Radiology is the science that uses medical imaging to diagnose and sometimes also treat diseases within the body.
A variety of imaging techniques such as X-ray radiography, ultrasound, computed tomography (CT), nuclear medicine including positron emission tomography (PET), and magnetic resonance imaging (MRI) are used to diagnose and/or treat diseases. Interventional radiology is the performance of (usually minimally invasive) medical procedures with the guidance of imaging technologies.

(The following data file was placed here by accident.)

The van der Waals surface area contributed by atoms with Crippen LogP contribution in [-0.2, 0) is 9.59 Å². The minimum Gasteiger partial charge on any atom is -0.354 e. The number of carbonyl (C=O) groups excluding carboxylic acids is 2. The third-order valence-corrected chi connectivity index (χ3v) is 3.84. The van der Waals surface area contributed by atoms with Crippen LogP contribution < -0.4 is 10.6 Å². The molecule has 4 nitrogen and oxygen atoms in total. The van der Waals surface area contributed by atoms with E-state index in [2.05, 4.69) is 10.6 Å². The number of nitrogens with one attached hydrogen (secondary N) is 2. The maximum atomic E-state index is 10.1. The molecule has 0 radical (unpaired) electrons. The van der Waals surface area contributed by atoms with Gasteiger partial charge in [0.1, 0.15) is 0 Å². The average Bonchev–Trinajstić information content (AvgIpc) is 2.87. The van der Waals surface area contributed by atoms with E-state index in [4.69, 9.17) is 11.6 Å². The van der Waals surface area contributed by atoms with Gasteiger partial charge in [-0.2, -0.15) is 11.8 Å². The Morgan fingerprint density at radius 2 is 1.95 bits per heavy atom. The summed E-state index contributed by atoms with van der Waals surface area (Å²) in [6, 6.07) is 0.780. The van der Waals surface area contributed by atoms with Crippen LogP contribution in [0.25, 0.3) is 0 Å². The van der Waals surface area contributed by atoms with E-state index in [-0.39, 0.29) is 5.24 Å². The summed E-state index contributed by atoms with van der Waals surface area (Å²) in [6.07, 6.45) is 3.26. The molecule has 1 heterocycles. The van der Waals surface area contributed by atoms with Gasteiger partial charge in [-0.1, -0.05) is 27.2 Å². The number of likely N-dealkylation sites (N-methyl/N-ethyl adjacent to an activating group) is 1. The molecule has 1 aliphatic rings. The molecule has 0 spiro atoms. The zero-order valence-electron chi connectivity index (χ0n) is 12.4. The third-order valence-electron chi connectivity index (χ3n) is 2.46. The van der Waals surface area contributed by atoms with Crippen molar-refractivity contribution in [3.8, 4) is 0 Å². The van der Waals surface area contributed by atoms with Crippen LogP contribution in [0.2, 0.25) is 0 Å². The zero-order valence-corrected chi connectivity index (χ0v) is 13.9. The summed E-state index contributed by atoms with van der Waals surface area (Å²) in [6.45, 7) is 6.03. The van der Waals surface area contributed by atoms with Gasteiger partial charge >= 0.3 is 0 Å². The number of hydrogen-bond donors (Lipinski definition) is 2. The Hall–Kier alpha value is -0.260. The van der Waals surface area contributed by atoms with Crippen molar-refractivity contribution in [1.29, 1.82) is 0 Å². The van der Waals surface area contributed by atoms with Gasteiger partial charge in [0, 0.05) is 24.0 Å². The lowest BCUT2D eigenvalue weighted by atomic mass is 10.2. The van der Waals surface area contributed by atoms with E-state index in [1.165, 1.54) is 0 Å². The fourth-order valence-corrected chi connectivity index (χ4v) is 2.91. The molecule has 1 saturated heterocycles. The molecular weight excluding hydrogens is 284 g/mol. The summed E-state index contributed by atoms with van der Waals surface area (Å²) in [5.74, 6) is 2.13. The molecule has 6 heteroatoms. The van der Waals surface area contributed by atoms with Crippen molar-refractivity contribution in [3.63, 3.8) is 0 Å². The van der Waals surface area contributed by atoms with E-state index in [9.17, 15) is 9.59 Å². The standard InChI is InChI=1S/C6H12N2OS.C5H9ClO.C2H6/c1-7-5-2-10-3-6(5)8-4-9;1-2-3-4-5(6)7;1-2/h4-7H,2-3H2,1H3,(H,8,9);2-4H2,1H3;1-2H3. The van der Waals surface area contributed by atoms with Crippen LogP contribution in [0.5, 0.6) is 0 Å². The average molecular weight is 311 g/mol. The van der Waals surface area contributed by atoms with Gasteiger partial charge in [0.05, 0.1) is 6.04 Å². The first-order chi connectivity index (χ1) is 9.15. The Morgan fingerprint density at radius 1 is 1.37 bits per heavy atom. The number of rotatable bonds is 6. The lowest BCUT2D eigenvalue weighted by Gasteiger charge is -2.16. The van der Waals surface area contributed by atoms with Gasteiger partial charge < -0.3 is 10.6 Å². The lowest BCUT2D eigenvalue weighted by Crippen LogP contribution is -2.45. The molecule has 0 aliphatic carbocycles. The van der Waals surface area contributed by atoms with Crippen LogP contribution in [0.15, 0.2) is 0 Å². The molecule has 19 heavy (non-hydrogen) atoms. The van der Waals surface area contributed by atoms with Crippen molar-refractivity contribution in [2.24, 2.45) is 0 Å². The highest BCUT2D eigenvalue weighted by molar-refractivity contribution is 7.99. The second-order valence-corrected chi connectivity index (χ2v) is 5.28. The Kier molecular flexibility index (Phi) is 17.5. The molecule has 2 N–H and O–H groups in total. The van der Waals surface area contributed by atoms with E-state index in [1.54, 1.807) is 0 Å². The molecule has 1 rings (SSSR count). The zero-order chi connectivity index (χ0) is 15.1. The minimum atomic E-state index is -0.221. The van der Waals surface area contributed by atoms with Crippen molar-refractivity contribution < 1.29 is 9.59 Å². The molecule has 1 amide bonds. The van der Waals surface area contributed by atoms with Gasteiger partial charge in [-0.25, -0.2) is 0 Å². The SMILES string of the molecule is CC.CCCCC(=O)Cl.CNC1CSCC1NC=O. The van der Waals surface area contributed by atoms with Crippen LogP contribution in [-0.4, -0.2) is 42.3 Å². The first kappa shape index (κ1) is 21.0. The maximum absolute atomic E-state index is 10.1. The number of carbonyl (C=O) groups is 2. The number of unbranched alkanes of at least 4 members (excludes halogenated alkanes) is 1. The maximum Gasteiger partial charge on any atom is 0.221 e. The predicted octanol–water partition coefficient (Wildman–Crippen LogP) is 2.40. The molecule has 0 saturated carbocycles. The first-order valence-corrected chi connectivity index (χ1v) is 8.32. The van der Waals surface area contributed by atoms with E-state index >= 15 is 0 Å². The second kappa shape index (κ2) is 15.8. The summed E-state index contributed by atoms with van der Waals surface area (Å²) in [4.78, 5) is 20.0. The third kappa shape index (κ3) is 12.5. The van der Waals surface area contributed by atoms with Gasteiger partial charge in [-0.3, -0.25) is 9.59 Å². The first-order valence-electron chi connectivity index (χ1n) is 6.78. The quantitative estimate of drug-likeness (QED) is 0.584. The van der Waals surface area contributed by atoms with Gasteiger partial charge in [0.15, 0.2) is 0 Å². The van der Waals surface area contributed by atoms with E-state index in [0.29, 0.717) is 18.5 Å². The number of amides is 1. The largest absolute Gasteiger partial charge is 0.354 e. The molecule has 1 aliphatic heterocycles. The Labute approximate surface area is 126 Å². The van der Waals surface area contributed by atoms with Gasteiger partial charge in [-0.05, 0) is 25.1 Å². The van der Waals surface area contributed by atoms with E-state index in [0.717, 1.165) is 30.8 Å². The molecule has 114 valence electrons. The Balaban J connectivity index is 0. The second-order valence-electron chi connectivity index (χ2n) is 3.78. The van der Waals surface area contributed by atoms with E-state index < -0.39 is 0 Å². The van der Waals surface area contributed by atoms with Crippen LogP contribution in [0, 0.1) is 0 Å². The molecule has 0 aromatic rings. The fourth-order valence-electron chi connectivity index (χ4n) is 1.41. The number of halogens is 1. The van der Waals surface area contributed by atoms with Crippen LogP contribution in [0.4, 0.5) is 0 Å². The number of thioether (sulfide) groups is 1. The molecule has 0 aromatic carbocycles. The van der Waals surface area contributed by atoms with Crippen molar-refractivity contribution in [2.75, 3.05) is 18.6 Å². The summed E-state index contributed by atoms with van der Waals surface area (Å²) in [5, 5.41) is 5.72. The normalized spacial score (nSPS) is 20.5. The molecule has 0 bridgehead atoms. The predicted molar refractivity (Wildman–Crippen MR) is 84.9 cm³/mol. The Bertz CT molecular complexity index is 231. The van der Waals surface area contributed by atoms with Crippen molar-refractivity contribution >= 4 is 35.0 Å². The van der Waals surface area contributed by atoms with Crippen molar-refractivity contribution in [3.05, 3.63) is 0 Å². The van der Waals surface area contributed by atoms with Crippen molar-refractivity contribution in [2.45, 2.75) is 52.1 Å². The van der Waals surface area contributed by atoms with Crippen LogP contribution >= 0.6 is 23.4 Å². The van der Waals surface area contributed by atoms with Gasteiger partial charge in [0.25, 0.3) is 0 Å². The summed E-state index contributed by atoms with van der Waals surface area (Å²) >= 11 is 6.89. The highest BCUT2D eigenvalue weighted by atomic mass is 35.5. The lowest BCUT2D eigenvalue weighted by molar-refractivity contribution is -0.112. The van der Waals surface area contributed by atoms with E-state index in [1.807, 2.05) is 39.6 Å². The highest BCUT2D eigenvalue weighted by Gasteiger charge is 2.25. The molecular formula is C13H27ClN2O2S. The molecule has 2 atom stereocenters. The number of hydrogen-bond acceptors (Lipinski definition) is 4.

The acquisition of medical images is usually carried out by the radiographer, often known as a Radiologic Technologist. The Diagnostic Radiologist, a specially trained doctor, then interprets or “reads” the images and produces a report of their findings and impression or diagnosis. In some places, a Reporting Radiographer, a radiographer with advanced training, may also interpret basic images. This report is then transmitted to the Clinician who requested the imaging. The report can initially be made as a “wet-read” which is a rapid preliminary response to a clinical question, which will generally followed later by a final report. Medical images are stored digitally in the picture archiving and communication system (PACS) where they can be viewed by all members of the healthcare team within the same health system and compared later on with future imaging exams.